The Luckiest Girl


Having a dad like you is probably the greatest gift in my life. How fortunate I am to know that, no matter what, you and Mom are there to answer every morning, noon, and midnight call, whether the subject is, “what does this noise from my car mean?” or “why did this person break my heart?” There is no problem too big or small for you to make time for, no crisis which you cannot attempt to fix.
You are the dad who took 2 weeks out of his life to move me down to Miami: to drive 15+ hours with my furniture in a rented truck from Connecticut to Florida, to negotiate car and house leases on my behalf, to teach me how to aggressively drive on I-95 when I was scared to even pull out of the parking lot, to listen endlessly to my worries and fears, until I was ready to take on the rest of this adventure on my own. It took 2 weeks for me to get settled, but you never made me feel bad about that. I knew you would be there for as long as I needed you.
Life hasn’t always been perfect and we both have our flaws. But even in the most challenging times for our family, I have never doubted that you love me wholly and unconditionally.
You were a kid who grew up in the streets of New York. A kid who grew up without a dad of his own to guide him, a kid who grew up among unthinkable violence and poverty. No one would’ve thought that you would’ve made it out of the housing projects; a seemingly hopeless place which scared me to visit as a child, so saturated with noise and bodily fluids and grime and chaos.
No one would’ve expected that you would escape that street, that you would be the first in your family to graduate from college and then, the first to earn an MBA. You worked full time and went to school at night to make those dreams a reality, but I hardly remember any absence. What I do remember is you always making time to play with me, to talk with me, to know every facet of my life, to love me so very much.
You and Mom have worked tirelessly, so that my siblings and I could have experiences which you never had. You have never climbed mountains in Colombia, or explored ancient castles in Italy, or spent sun-soaked, carefree summers in Spain. With a selflessness that I cannot comprehend, you take joy in giving myself and my siblings these memories, even if you yourself may not ever experience them.
Dad, you and Mom have been leaders in your community for decades, sharing your experience, strength, and hope with those that need it most. How many times were you late to pick me up from ballet or soccer practice, because you were giving someone who didn’t have a car a much-needed ride? Or counseling someone on the brink of a destructive decision, outside on the porch late at night for hours, when you would’ve preferred to be in bed, watching TV?  Through your example, I have witnessed the beauty of the human soul to utterly transform, to take the winged demon of addiction and turn it into a dove-like vessel of love and selflessness.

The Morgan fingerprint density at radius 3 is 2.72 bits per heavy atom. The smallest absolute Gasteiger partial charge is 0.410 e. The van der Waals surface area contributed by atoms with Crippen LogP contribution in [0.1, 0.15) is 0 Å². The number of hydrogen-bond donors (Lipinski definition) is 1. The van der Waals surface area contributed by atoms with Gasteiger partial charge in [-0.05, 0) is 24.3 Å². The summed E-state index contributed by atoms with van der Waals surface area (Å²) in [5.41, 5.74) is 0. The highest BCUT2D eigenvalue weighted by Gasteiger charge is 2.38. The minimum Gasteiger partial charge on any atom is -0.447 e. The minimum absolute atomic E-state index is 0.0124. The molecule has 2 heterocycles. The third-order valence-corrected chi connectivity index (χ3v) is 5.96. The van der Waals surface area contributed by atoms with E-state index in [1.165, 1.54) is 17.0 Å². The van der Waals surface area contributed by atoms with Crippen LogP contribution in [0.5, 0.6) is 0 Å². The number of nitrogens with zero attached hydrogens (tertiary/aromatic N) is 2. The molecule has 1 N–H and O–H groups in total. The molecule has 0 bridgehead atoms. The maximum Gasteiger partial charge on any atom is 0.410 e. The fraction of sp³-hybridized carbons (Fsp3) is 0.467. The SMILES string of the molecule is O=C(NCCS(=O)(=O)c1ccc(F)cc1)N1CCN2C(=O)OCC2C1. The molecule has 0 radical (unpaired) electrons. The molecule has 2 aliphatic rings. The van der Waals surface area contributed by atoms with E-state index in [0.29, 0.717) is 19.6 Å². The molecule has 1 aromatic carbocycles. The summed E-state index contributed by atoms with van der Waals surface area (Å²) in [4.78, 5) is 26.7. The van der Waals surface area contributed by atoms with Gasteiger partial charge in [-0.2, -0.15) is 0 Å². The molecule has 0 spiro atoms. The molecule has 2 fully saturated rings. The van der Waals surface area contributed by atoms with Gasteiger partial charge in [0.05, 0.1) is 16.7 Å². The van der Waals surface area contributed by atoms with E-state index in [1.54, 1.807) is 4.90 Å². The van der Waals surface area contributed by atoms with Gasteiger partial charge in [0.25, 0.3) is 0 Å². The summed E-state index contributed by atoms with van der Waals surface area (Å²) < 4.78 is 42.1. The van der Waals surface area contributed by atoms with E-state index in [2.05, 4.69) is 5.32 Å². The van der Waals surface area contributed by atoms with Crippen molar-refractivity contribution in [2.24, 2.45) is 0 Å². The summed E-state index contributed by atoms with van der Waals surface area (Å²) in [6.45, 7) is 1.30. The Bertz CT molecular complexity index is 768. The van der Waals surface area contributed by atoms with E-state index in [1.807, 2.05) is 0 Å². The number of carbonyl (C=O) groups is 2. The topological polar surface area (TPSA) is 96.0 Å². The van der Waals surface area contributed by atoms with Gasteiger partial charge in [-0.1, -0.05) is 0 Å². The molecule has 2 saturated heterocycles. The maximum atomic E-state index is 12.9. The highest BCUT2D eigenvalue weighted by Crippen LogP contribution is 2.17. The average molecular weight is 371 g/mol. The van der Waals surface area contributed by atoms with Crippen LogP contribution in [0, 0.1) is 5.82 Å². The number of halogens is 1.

You may be selfless, but you are far from serious. You have always been the “fun dad”, the “cool dad”, that all of my friends loved to spend time with. “You get your quick wit from your father”, Mom has said a thousand times. It’s true.
I couldn’t be prouder to be compared to you. Each day, your humor, tenacity, and great love for our family inspires me.
The only times that you would truly, truly get mad at me were when you felt like I was disrespecting Mom or one of my siblings.”Build people up, don’t tear them down”, was the constant refrain of my childhood. Though it may have lead to many fights, especially during my teenage years (shoutout to the time I threw a waffle at pregnant Mom!), you have always forced me to confront my behavior, both good and bad. You never let me take the easy way out, because you knew that approach would not make me strong.
“You think you’re so tough”, some loser texted me, after he was rude to me on a date and I walked out on him. No, I don’t think that I am “so tough”. But I do know that I am my father’s daughter. I am strong and I am confident and I am bold, because that’s how he raised me.
We didn’t always have everything material that I wanted in the world, but you never failed to remind me that we had far more than most, even when it didn’t feel like it. Some years were more prosperous than others, but through it all, we always have had each other, and that has been enough. In fact, it has been everything.
One day, you won’t be there to move me in to a new home, to answer every stupid question that I may have, to illuminate the corners of my life with daily humor and wisdom. I pray that day is far, far, far in the future because I cannot comprehend living in a world without a dad like you to guide and inspire me.
You are my best friend and I love you so much.

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